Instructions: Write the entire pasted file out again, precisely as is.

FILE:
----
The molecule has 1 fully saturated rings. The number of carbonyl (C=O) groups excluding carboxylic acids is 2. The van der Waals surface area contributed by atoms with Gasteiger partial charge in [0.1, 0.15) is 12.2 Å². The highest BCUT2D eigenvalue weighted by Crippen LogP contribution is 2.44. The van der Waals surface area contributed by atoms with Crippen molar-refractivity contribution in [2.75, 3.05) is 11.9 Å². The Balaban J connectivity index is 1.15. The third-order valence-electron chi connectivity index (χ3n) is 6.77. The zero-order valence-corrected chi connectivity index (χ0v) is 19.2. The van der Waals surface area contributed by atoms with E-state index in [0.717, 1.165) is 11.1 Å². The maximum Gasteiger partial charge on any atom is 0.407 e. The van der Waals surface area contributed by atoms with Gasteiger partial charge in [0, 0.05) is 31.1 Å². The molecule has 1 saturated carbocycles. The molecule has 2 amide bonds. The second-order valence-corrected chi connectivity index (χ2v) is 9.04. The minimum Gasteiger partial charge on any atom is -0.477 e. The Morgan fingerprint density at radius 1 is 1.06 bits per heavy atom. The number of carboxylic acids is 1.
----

The molecule has 1 fully saturated rings. The number of carbonyl (C=O) groups excluding carboxylic acids is 2. The van der Waals surface area contributed by atoms with Gasteiger partial charge in [0.1, 0.15) is 12.2 Å². The highest BCUT2D eigenvalue weighted by Crippen LogP contribution is 2.44. The van der Waals surface area contributed by atoms with Crippen molar-refractivity contribution in [2.75, 3.05) is 11.9 Å². The Balaban J connectivity index is 1.15. The third-order valence-electron chi connectivity index (χ3n) is 6.77. The zero-order valence-corrected chi connectivity index (χ0v) is 19.2. The van der Waals surface area contributed by atoms with E-state index in [0.717, 1.165) is 11.1 Å². The maximum Gasteiger partial charge on any atom is 0.407 e. The van der Waals surface area contributed by atoms with Gasteiger partial charge in [0, 0.05) is 31.1 Å². The molecule has 1 saturated carbocycles. The molecule has 2 amide bonds. The second-order valence-corrected chi connectivity index (χ2v) is 9.04. The minimum Gasteiger partial charge on any atom is -0.477 e. The Morgan fingerprint density at radius 1 is 1.06 bits per heavy atom. The number of carboxylic acids is 1.